New Map[edit]

Hi, long time no see, hope all is well. There are a couple issues with this new map that you've added to Cai (state) amongst othera:

  • 1) There is a typo in the title "Automn"
  • 2) 5 BC is not Spring and Autumn - it is Han Dynasty and these states no longer existed.
  • 3) Hangzhou is spelt wrong, if it even existed
  • 4) Inconsistent capitalization

And that's just after a quick look. I haven't reverted your edits out of courtesy but please get this sorted out. Thanks and all the best. ► Philg88 ◄ Star.pngtalk 07:01, 27 June 2011 (UTC)

Citation of reliable sources[edit]

Hello Benjamin. Congratulations on your new article Exploration of the Pacific. It is a very high quality article. I noticed that you nominated the two references you used. So far you have not identified in detail the source of any of the information in the article. Wikipedia requires that any information that is challenged, or likely to be challenged, must be independently verifiable by the use of in-line citations leading to the document, page number etc from which the information was taken. See WP:VERIFY.

Please have a look at WP:RS which provides a lot of information about the need for reliable sources being identified for all material published in Wikipedia. Please also return to your new article and add in-line citations to allow independent verification of your material. Keep up the good work! Dolphin (t) 03:56, 23 August 2011 (UTC)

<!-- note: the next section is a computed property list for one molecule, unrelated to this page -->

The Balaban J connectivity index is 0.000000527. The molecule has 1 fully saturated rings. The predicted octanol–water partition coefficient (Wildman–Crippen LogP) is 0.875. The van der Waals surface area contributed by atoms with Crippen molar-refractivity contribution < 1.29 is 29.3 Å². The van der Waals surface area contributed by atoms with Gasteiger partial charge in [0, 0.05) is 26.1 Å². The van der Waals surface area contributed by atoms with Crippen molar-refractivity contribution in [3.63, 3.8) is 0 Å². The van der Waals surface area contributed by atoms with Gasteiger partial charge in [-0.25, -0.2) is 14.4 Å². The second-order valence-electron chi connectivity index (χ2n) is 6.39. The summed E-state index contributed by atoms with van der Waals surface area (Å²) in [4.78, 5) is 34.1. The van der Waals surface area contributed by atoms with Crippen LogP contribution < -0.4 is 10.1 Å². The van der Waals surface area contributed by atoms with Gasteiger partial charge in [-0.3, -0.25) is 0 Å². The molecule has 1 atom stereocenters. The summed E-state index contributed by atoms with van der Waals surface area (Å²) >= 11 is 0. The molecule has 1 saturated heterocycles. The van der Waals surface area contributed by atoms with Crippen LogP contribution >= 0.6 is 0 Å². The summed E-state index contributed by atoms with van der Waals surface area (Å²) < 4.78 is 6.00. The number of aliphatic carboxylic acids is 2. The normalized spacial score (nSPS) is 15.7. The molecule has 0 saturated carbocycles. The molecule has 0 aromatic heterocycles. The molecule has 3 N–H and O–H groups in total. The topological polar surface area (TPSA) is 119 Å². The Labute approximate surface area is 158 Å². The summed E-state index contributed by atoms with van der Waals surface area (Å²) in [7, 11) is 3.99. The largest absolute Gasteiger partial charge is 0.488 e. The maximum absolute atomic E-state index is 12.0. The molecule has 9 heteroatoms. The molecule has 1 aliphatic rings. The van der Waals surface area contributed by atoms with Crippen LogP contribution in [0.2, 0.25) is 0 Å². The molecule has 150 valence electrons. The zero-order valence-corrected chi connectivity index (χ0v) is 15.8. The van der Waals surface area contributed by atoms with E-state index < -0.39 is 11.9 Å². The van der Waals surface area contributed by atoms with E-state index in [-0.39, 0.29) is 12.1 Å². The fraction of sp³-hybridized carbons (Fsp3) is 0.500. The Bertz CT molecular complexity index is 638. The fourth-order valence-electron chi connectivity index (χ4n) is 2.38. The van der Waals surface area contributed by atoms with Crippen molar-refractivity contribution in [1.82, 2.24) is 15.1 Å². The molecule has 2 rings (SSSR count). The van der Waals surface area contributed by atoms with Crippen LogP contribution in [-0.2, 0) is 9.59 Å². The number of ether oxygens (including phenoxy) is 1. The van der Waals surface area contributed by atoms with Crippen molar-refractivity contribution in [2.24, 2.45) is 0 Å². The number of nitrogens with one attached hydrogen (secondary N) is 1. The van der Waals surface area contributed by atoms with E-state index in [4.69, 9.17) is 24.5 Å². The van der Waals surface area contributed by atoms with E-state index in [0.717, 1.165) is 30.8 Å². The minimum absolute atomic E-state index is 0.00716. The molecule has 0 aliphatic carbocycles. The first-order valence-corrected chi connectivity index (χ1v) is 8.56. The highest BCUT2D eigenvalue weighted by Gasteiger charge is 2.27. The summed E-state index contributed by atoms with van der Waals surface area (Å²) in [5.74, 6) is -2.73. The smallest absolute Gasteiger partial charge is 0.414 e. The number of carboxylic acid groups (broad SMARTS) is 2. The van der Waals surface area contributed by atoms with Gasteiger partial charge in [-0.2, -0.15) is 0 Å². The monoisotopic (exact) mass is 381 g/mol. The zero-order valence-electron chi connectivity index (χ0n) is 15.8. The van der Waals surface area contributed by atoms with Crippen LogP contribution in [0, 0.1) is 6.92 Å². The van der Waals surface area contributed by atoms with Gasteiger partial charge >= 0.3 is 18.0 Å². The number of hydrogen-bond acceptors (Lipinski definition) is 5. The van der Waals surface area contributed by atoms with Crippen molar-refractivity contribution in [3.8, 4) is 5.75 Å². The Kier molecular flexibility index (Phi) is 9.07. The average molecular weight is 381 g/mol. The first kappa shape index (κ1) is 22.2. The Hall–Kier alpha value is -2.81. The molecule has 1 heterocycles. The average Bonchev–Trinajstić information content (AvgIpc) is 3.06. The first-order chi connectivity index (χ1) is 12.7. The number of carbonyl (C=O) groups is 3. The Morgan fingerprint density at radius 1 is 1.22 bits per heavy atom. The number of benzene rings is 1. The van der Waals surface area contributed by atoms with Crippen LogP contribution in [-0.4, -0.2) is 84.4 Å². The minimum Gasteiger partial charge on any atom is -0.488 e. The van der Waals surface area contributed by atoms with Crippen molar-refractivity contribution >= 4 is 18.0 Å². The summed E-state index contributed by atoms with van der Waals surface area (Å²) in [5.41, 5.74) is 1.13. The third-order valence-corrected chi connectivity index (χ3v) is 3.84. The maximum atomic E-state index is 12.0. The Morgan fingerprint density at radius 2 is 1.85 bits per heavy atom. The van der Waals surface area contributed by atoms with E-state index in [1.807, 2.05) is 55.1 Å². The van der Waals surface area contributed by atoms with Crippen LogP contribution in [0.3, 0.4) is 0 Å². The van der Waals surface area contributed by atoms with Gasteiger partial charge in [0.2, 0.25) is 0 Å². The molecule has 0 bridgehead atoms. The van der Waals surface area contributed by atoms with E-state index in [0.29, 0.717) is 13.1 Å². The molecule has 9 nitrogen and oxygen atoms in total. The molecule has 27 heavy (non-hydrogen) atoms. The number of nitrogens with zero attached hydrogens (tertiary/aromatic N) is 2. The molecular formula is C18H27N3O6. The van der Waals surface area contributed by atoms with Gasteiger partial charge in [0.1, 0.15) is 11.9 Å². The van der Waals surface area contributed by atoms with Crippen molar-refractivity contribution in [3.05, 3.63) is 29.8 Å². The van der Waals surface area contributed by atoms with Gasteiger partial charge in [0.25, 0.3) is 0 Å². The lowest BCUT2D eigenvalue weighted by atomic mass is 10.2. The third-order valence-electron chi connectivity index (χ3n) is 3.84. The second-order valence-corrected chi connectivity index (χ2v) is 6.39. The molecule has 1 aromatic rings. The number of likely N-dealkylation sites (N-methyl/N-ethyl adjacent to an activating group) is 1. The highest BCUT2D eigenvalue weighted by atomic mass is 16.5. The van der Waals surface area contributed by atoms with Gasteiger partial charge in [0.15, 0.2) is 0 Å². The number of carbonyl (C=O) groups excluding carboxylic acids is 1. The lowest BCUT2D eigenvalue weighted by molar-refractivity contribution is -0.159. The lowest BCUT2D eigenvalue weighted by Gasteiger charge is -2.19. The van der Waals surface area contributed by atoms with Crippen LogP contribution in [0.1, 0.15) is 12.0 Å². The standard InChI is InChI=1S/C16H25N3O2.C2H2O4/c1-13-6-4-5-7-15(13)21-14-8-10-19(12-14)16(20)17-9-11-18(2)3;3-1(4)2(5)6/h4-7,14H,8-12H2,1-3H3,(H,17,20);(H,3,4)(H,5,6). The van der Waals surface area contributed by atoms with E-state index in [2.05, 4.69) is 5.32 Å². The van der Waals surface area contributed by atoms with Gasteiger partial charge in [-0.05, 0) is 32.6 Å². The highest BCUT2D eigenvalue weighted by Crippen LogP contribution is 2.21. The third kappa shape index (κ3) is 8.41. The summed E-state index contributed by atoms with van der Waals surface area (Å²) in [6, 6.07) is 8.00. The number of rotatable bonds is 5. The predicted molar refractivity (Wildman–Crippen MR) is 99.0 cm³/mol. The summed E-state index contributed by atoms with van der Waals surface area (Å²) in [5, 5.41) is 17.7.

Thanks for adding an in-line citation pointing to the book by Derek Hayes as the source of information in a sentence. I have added a new banner saying "This article has insufficient in-line citations."
To see an exemplary Wikipedia article please have a look at any of the featured articles. You will notice that after the introductory paragraph almost every sentence is supported by an in-line citation to identify the source and allow independent verification.
When a User inserts some information in a Wikipedia article it is primarily the responsibility of that User to identify the source of that information using an in-line citation. The responsibility is not primarily on other Users or on the reader. Best regards. Dolphin (t) 22:44, 29 August 2011 (UTC)
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Hello, Benjamin Trovato. You have new messages at Dolphin51's talk page.
You can remove this notice at any time by removing the {{Talkback}} or {{Tb}} template.

It's not that the winds in the tropics are "strange" between Mexico and the Philippines[edit]

Trade wind easterlies are constant in the tropics of both hemispheres, north and south, within 20 degrees of the equator, on the poleward side of the subtropical ridge. The problem is, people who initially sailed from the Philippines to Mexico in the 16th century would be sailing headlong into the easterlies (which blow FROM Mexico to the Philippines). It wasn't until they discovered the warm water currents like the Kuroshio and Gulf Stream that sailors found a quick way from west to east across the ocean. The problem is, the warm water currents that flow from west to east lie north of the 35th parallel, which is well north of Mexico and the Philippines, so it took them a while to figure it out. Eventually, they discovered the winds drove the currents, but that took another 2-3 centuries. Thegreatdr (talk) 22:11, 29 August 2011 (UTC)